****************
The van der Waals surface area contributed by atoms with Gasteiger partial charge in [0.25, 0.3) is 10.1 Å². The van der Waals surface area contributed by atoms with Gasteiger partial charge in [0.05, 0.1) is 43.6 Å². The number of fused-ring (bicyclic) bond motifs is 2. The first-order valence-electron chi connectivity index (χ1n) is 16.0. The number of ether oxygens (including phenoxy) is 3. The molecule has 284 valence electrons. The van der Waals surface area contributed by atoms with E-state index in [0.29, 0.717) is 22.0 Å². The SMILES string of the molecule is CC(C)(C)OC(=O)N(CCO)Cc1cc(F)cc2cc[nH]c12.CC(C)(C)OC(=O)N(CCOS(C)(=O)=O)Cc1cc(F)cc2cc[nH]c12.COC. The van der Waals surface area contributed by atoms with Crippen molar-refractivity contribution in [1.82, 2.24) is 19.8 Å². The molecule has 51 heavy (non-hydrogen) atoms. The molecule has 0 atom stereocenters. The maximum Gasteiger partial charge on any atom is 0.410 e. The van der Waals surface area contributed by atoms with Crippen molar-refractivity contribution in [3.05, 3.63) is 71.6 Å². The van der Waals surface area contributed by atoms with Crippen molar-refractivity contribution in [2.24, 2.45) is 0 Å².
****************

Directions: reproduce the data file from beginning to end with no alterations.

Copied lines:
The van der Waals surface area contributed by atoms with Gasteiger partial charge in [0.25, 0.3) is 10.1 Å². The van der Waals surface area contributed by atoms with Gasteiger partial charge in [0.05, 0.1) is 43.6 Å². The number of fused-ring (bicyclic) bond motifs is 2. The first-order valence-electron chi connectivity index (χ1n) is 16.0. The number of ether oxygens (including phenoxy) is 3. The molecule has 284 valence electrons. The van der Waals surface area contributed by atoms with E-state index in [0.29, 0.717) is 22.0 Å². The SMILES string of the molecule is CC(C)(C)OC(=O)N(CCO)Cc1cc(F)cc2cc[nH]c12.CC(C)(C)OC(=O)N(CCOS(C)(=O)=O)Cc1cc(F)cc2cc[nH]c12.COC. The van der Waals surface area contributed by atoms with Crippen molar-refractivity contribution in [1.82, 2.24) is 19.8 Å². The molecule has 51 heavy (non-hydrogen) atoms. The molecule has 0 atom stereocenters. The maximum Gasteiger partial charge on any atom is 0.410 e. The van der Waals surface area contributed by atoms with Crippen molar-refractivity contribution in [3.05, 3.63) is 71.6 Å². The van der Waals surface area contributed by atoms with Crippen molar-refractivity contribution in [2.24, 2.45) is 0 Å².